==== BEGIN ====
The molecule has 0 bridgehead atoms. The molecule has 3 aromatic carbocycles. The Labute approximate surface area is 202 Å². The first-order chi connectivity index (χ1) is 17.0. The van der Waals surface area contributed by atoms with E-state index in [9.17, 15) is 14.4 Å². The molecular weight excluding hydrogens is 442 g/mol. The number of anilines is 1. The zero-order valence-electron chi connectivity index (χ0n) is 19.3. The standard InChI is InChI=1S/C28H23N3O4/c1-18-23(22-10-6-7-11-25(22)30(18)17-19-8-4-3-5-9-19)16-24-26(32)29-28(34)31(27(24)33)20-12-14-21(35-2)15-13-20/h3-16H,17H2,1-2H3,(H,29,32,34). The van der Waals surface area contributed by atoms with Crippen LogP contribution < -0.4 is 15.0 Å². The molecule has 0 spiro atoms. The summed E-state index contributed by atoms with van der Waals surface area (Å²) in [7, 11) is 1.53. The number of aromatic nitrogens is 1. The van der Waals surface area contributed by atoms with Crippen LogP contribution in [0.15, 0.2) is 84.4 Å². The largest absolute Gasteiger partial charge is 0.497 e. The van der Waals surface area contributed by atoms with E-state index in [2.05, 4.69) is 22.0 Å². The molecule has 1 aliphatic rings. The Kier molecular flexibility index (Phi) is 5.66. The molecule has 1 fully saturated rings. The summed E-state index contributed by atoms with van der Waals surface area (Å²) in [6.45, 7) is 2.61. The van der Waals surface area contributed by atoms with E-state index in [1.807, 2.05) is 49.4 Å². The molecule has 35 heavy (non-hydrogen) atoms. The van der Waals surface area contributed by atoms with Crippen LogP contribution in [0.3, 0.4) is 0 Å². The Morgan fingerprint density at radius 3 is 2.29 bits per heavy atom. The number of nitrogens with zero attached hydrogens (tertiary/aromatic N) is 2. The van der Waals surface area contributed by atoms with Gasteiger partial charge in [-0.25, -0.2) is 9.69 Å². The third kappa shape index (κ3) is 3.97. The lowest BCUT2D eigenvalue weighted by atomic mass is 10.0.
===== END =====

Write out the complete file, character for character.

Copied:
The molecule has 0 bridgehead atoms. The molecule has 3 aromatic carbocycles. The Labute approximate surface area is 202 Å². The first-order chi connectivity index (χ1) is 17.0. The van der Waals surface area contributed by atoms with E-state index in [9.17, 15) is 14.4 Å². The molecular weight excluding hydrogens is 442 g/mol. The number of anilines is 1. The zero-order valence-electron chi connectivity index (χ0n) is 19.3. The standard InChI is InChI=1S/C28H23N3O4/c1-18-23(22-10-6-7-11-25(22)30(18)17-19-8-4-3-5-9-19)16-24-26(32)29-28(34)31(27(24)33)20-12-14-21(35-2)15-13-20/h3-16H,17H2,1-2H3,(H,29,32,34). The van der Waals surface area contributed by atoms with Crippen LogP contribution < -0.4 is 15.0 Å². The molecule has 0 spiro atoms. The summed E-state index contributed by atoms with van der Waals surface area (Å²) in [7, 11) is 1.53. The number of aromatic nitrogens is 1. The van der Waals surface area contributed by atoms with Crippen LogP contribution in [0.15, 0.2) is 84.4 Å². The largest absolute Gasteiger partial charge is 0.497 e. The van der Waals surface area contributed by atoms with E-state index in [2.05, 4.69) is 22.0 Å². The molecule has 1 aliphatic rings. The Kier molecular flexibility index (Phi) is 5.66. The molecule has 1 fully saturated rings. The summed E-state index contributed by atoms with van der Waals surface area (Å²) in [6.45, 7) is 2.61. The van der Waals surface area contributed by atoms with E-state index in [1.807, 2.05) is 49.4 Å². The molecule has 35 heavy (non-hydrogen) atoms. The van der Waals surface area contributed by atoms with Crippen LogP contribution in [0.3, 0.4) is 0 Å². The Morgan fingerprint density at radius 3 is 2.29 bits per heavy atom. The number of nitrogens with zero attached hydrogens (tertiary/aromatic N) is 2. The van der Waals surface area contributed by atoms with Gasteiger partial charge in [-0.25, -0.2) is 9.69 Å². The third kappa shape index (κ3) is 3.97. The lowest BCUT2D eigenvalue weighted by atomic mass is 10.0.